Dedicated to my friends


and many others, formerly
who have found salvation in
Jesus Christ, our Lord.


This brief study introduces the reader to the most important and most influential class in the world of Islam. There are nearly 300,000,000 Moslems between Morocco and China and from Warsaw to Capetown. In India alone they number ninety millions, and in Africa over fifty millions.

On the occasion of the dedication of a new site for a cathedral mosque, the London Times (Nov. 22, 1944) wrote: "His Majesty indeed has more Moslems than Christians among his subjects; and his capital, appropriately enough, holds a larger Moslem community than any other western metropolis. But while there are already two small mosques in London and a larger institution in Woking, as well as other mosques in those British cities where Moslems mainly congregate, there is nowhere in Britain a 'cathedral mosque' worthy of the heart of an Empire within whose bounds the culture and traditions of Islam flourish so mightily." There is also a proposal on foot to build a mosque in Washington."

The post-war world will bring America and Europe in closer touch with Islam than ever before. Men of the consular service, orientalists, merchants, tourists, and missionaries will find that it is supremely important to understand the soul of a people and their popular religion and folk-traditions. To achieve this, we must know their spiritual leaders. My conviction, after forty years of experience in Arabia and Egypt (including visits to North Africa, India, China, Iran, and Java) is that the key to understanding of the masses lies in personal friendship with their clergy, the so-called imams, mullahs, and sheikhs.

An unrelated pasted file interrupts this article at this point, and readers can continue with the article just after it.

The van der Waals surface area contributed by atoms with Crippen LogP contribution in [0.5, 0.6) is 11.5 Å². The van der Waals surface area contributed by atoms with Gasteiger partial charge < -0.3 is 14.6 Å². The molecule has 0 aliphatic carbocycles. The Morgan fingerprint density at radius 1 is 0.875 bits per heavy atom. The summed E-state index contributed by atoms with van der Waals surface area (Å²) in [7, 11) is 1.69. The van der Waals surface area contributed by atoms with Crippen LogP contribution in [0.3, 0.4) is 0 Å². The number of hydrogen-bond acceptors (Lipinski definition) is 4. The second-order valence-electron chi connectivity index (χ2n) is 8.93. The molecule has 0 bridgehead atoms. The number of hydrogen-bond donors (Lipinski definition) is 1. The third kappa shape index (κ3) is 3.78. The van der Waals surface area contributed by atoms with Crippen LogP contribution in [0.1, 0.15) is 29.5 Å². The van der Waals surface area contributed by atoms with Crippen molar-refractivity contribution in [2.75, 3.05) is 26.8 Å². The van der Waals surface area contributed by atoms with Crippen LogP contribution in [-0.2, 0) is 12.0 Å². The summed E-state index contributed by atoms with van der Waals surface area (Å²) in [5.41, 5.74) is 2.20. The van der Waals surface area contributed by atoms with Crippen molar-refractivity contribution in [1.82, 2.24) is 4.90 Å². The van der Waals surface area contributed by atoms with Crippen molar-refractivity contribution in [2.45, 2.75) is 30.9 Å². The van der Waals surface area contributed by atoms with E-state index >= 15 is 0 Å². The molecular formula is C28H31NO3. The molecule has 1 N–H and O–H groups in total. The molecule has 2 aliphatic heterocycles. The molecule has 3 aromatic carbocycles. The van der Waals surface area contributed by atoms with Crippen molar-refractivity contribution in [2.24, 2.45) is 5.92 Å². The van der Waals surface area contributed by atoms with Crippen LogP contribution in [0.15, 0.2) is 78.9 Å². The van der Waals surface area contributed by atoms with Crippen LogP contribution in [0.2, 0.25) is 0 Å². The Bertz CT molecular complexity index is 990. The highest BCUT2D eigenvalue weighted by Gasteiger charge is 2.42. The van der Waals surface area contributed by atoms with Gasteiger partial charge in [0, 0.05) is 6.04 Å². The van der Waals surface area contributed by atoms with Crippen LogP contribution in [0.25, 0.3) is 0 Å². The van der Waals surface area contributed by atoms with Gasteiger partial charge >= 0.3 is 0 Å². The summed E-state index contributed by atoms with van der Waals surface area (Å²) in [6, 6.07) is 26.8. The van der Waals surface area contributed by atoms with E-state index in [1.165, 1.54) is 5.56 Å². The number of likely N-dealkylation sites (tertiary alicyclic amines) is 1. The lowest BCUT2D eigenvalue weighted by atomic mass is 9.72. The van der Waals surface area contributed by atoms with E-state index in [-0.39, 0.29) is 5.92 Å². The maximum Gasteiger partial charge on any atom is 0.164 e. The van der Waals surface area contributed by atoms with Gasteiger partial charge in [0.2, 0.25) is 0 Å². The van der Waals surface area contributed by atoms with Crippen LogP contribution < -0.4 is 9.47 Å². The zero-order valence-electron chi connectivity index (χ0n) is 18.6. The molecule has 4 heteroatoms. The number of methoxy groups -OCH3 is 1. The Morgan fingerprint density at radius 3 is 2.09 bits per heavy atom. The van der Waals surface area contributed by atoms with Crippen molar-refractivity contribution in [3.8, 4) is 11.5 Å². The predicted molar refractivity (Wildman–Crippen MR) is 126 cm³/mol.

Since the abolition of the caliphate, the political power of Islam has waned. But the soul of Islam lives on in the village school-teacher, the clergy, the professors of canon law, and the popular saints of the darwish-orders.

The following pages, illustrated by photographs, are an introduction to these "clergy"; their origin, organization, functions, faith, zeal, and present-day influence and power. If the words of Mohammed himself, "the learned of my people are as the prophets of Israel," can be taken as prophetic, then these 'ulema (learned) are the one spiritual factor in Islam which we must try to understand if we desire to know and help the common people, and this is supremely important to those who preach the gospel.

New York City.
Samuel M. Zwemer.

"The 'ULEMA are the heirs of the prophets" - thus Mohammed is supposed to have spoken. To them falls the mission of binding and loosing. . . . They are regarded as the authorized interpreters of the consensus. It is to them that the Faithful turn when in doubt, for the solution of cases of conscience or points of doctrine.... The quadi is chosen from among the 'ulema. His Tribunal admits oral testimony alone; that of a non-Muslim is excluded. The supreme council of 'ulema is at the University of Al Azhar, Cairo.

-H. Lammens S. J. in Islam, pp.101, 102, 110.



Pulpit and Mihrab Mosque of Sultan Hassan, Cairo

Portrait of Mohammed by a Persian Artist

Chinese Mosque-Tower, Sian-fu Facing

Incense Vessels and Rosary Box, China

Pulpit in Mosque, China

Moslem Clergy Leading Funeral Procession, Algeria

Mullah of Ispahan

Principal of Moslem School, Capetown

Al Azhar Court in 1920

Seyyid of Hamadan

Tomb of Moslem Saint, Yugo-Slavia

Qadhi, a Judge of Iran

A Traveling Darwish of Iran

Moslem Graves at Bucharest and Sarajevo (2)

Egyptian Family at Tombs of Caliphs to Bless Their Children

Qadhi-Mujtahid of Kermanshah, 1928

An Indian Mullah, N. W. Province

Rosaries Used by Moslems

Go to Chapter One

Heirs of the Prophets Table of Contents